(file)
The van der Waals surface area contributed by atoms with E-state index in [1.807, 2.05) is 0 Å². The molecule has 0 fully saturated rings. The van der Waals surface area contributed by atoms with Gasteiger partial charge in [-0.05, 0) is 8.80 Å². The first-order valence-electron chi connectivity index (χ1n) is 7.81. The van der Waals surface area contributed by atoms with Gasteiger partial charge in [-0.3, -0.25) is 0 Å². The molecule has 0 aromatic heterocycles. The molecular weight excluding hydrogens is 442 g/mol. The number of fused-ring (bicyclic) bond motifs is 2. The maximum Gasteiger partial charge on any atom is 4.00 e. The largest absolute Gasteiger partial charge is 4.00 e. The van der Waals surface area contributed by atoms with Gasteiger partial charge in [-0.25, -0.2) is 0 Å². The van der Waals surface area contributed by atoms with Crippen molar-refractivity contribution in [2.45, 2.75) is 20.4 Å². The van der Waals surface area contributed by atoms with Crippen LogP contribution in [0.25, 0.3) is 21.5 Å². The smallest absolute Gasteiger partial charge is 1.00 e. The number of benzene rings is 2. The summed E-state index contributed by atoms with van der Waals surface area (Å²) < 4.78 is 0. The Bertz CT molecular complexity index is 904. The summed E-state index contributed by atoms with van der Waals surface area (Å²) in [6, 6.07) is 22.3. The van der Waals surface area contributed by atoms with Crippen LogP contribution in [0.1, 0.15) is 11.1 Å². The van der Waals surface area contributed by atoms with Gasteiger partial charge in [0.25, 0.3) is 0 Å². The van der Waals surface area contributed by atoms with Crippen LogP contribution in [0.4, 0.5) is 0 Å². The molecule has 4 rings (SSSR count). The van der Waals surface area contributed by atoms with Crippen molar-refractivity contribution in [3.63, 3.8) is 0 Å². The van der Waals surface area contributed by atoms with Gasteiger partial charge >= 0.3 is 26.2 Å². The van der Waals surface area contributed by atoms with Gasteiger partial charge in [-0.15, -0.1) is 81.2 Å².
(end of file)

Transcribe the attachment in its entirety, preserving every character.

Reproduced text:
The van der Waals surface area contributed by atoms with E-state index in [1.807, 2.05) is 0 Å². The molecule has 0 fully saturated rings. The van der Waals surface area contributed by atoms with Gasteiger partial charge in [-0.05, 0) is 8.80 Å². The first-order valence-electron chi connectivity index (χ1n) is 7.81. The van der Waals surface area contributed by atoms with Gasteiger partial charge in [-0.3, -0.25) is 0 Å². The molecule has 0 aromatic heterocycles. The molecular weight excluding hydrogens is 442 g/mol. The number of fused-ring (bicyclic) bond motifs is 2. The maximum Gasteiger partial charge on any atom is 4.00 e. The largest absolute Gasteiger partial charge is 4.00 e. The van der Waals surface area contributed by atoms with Gasteiger partial charge in [-0.25, -0.2) is 0 Å². The van der Waals surface area contributed by atoms with Crippen molar-refractivity contribution in [2.45, 2.75) is 20.4 Å². The van der Waals surface area contributed by atoms with Crippen LogP contribution in [0.25, 0.3) is 21.5 Å². The smallest absolute Gasteiger partial charge is 1.00 e. The number of benzene rings is 2. The summed E-state index contributed by atoms with van der Waals surface area (Å²) < 4.78 is 0. The Bertz CT molecular complexity index is 904. The summed E-state index contributed by atoms with van der Waals surface area (Å²) in [6, 6.07) is 22.3. The van der Waals surface area contributed by atoms with Crippen LogP contribution in [0.1, 0.15) is 11.1 Å². The van der Waals surface area contributed by atoms with Gasteiger partial charge in [0.25, 0.3) is 0 Å². The van der Waals surface area contributed by atoms with Crippen LogP contribution in [0.4, 0.5) is 0 Å². The molecule has 4 rings (SSSR count). The van der Waals surface area contributed by atoms with Crippen molar-refractivity contribution in [3.63, 3.8) is 0 Å². The van der Waals surface area contributed by atoms with Gasteiger partial charge >= 0.3 is 26.2 Å². The van der Waals surface area contributed by atoms with Gasteiger partial charge in [-0.15, -0.1) is 81.2 Å².